Tuesday, 24 April 2012

Crochet - Thereby Hangs The Difference!

Crochet, something I only delve into now and then.  It is something I would like to master.  I know I will one day.  I know I have a mental block about it, I am slowly challenging it.  At the moment I do not have the hours in the day (or evening, my me time, it would mean that I would have to put my knitting down and I really don't want to at the moment).  I know the mental block will be lifted at the right time.  I had a mental block about sock making for quite a few years, then the epiphany.  Now I knit socks.  I had a mental block about driving around Birmingham, especially The Tunnels.  I can now do this with the greatest of ease and Central Birmingham, the city itself and The Tunnels hold no fear for me.  When I worked in Brum, I used Spaghetti junction twice a day.  It not longer phases me.

Back to Crochet.  Between the UK and US there is no difference is terminology.  The same words are used.  But, and yes it is a big But, the words mean different things.  Bit of a Bugger really!  Something you would really have to watch when using crochet patterns from 'the other country'.

One of my biggest drawbacks with Crochet was my tension.  It was always loose, particularly when the yarn had to be wrapped around the hook before it went through the hole (I hope that makes sense).  That is why I always stuck to Granny Squares made up of double trebles (UK).  At least that is what I think they are called.  After a while, tension didn't seem to matter overly much and if I used a thickish yarn, it kind of forgave my loose stitches.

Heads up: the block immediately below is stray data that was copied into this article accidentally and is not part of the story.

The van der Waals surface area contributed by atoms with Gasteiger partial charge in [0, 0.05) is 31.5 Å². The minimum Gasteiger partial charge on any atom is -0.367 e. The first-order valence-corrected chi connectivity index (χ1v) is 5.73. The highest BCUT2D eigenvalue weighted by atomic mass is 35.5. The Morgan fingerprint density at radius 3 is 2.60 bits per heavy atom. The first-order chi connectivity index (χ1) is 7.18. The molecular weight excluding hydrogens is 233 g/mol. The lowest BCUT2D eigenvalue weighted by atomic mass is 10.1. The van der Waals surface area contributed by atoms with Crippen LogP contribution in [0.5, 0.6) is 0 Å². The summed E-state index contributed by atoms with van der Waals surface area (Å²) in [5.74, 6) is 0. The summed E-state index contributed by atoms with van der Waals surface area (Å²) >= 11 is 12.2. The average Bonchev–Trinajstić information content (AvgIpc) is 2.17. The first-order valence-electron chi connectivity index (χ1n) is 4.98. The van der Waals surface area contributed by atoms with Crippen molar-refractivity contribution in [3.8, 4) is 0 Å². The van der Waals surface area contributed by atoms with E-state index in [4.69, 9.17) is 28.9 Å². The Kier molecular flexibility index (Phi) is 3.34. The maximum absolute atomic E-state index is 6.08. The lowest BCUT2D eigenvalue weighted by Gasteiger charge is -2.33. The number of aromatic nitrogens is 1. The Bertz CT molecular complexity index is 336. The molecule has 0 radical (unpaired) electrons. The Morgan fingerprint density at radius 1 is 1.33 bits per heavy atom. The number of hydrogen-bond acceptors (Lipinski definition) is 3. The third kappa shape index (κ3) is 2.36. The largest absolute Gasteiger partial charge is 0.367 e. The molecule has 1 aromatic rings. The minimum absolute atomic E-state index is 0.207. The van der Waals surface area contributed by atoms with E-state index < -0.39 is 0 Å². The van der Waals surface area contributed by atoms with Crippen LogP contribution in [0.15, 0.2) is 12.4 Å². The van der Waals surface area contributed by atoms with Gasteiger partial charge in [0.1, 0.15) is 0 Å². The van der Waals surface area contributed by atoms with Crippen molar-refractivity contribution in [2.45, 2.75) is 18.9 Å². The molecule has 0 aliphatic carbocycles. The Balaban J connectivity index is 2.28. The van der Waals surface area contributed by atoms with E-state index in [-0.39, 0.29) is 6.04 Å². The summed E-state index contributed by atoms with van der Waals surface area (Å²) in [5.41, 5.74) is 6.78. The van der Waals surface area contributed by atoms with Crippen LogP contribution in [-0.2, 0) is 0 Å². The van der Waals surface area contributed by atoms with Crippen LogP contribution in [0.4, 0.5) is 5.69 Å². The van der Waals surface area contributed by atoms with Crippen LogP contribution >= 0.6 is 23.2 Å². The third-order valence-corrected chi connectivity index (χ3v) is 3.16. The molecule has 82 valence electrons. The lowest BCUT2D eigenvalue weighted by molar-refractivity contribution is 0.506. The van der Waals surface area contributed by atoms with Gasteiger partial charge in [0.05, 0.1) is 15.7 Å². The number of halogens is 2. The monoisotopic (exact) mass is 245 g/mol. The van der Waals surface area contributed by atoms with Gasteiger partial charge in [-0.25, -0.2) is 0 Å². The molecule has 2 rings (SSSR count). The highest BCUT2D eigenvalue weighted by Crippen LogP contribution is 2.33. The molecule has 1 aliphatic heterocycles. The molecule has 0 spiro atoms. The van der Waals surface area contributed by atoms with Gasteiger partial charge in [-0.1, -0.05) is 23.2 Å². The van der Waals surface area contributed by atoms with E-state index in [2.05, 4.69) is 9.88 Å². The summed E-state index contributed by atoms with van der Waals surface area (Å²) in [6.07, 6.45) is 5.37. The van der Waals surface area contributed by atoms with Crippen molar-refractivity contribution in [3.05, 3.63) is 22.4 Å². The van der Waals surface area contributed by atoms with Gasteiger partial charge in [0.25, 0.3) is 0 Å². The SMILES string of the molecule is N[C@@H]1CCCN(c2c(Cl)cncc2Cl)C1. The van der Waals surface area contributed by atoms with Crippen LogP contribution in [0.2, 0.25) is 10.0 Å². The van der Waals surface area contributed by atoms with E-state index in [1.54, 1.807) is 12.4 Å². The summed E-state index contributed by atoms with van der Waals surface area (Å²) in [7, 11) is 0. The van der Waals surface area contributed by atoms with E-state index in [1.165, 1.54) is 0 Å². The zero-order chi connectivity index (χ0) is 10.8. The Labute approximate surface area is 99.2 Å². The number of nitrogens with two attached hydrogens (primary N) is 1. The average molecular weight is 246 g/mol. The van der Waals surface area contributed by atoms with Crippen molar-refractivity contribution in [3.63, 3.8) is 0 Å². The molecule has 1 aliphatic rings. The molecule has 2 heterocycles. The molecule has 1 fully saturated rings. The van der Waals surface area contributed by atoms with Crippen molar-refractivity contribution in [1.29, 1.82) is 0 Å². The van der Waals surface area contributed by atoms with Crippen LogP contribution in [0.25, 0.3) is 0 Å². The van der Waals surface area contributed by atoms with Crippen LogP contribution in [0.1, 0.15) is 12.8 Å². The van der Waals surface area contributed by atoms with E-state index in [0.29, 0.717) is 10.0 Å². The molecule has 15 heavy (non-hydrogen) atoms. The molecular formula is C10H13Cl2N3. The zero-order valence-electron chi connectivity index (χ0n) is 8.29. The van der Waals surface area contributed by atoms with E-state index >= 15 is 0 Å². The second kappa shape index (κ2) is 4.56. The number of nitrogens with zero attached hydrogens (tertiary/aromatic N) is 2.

I put this dilemma to LA at the back end of last year (or some months ago anyhow).  My problem we very soon rectified, with an explanation of how tension is created when the yarn is held in certain ways.  I needed to hold my yarn differently.  It was as simple as that.  If I don't concentrate too much, I soon revert back to my old way of yarn holding.  But on the back of this new learning revelation, I crocheted a beanie hat, making up a simple pattern and started making another.

Apparantly another difficulty a knitter has when they learn to crochet is the way the stitches are formed and the fabric that is created, this is quite different.  Crochet has to be seen as crochet and knitting has to be seen as knitting.  I guess you may only understand that if you go from knitting to crochet - or even vice versa!

1 comment:

Unknown said...

Interestingly enough, I never have any trouble following Japanese crochet patterns, even though I can't read a single character of Japanese. (I think I can recognize the character for "yarn" though.) Why? Because Japanese patterns are all graphed, and beautifully illustrated. To be honest, it might also be because the only Japanese crochet patterns I use are for amigurumi (little toys) and there is rarely anything past increase, decrease, or single crochet (US term).